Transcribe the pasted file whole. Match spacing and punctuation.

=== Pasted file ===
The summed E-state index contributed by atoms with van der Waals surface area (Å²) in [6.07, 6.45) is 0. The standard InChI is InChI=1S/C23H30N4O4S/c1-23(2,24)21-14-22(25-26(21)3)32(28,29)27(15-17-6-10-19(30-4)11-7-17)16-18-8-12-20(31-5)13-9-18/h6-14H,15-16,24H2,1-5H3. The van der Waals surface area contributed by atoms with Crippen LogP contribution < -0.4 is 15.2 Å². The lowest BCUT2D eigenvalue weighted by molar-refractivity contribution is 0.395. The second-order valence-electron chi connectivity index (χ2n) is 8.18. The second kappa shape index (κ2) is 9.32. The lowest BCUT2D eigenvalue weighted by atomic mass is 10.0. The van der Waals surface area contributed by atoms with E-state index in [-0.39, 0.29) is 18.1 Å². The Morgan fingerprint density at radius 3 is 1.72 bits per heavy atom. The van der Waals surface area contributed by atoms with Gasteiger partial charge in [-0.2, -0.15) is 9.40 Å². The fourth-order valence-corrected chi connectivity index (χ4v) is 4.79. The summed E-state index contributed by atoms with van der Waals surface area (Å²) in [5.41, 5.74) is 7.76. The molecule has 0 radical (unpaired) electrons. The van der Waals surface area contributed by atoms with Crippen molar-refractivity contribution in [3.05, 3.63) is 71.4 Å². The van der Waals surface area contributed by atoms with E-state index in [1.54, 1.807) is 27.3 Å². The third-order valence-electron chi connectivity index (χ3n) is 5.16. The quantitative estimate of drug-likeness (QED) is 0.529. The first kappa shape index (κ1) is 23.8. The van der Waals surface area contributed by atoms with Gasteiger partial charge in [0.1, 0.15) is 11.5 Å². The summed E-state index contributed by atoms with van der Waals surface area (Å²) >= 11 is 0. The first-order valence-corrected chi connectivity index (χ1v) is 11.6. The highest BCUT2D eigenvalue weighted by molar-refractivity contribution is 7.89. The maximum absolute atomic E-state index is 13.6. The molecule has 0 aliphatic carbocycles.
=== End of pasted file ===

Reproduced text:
The summed E-state index contributed by atoms with van der Waals surface area (Å²) in [6.07, 6.45) is 0. The standard InChI is InChI=1S/C23H30N4O4S/c1-23(2,24)21-14-22(25-26(21)3)32(28,29)27(15-17-6-10-19(30-4)11-7-17)16-18-8-12-20(31-5)13-9-18/h6-14H,15-16,24H2,1-5H3. The van der Waals surface area contributed by atoms with Crippen LogP contribution < -0.4 is 15.2 Å². The lowest BCUT2D eigenvalue weighted by molar-refractivity contribution is 0.395. The second-order valence-electron chi connectivity index (χ2n) is 8.18. The second kappa shape index (κ2) is 9.32. The lowest BCUT2D eigenvalue weighted by atomic mass is 10.0. The van der Waals surface area contributed by atoms with E-state index in [-0.39, 0.29) is 18.1 Å². The Morgan fingerprint density at radius 3 is 1.72 bits per heavy atom. The van der Waals surface area contributed by atoms with Gasteiger partial charge in [-0.2, -0.15) is 9.40 Å². The fourth-order valence-corrected chi connectivity index (χ4v) is 4.79. The summed E-state index contributed by atoms with van der Waals surface area (Å²) in [5.41, 5.74) is 7.76. The molecule has 0 radical (unpaired) electrons. The van der Waals surface area contributed by atoms with Crippen molar-refractivity contribution in [3.05, 3.63) is 71.4 Å². The van der Waals surface area contributed by atoms with E-state index in [1.54, 1.807) is 27.3 Å². The third-order valence-electron chi connectivity index (χ3n) is 5.16. The quantitative estimate of drug-likeness (QED) is 0.529. The first kappa shape index (κ1) is 23.8. The van der Waals surface area contributed by atoms with Gasteiger partial charge in [0.1, 0.15) is 11.5 Å². The summed E-state index contributed by atoms with van der Waals surface area (Å²) >= 11 is 0. The first-order valence-corrected chi connectivity index (χ1v) is 11.6. The highest BCUT2D eigenvalue weighted by molar-refractivity contribution is 7.89. The maximum absolute atomic E-state index is 13.6. The molecule has 0 aliphatic carbocycles.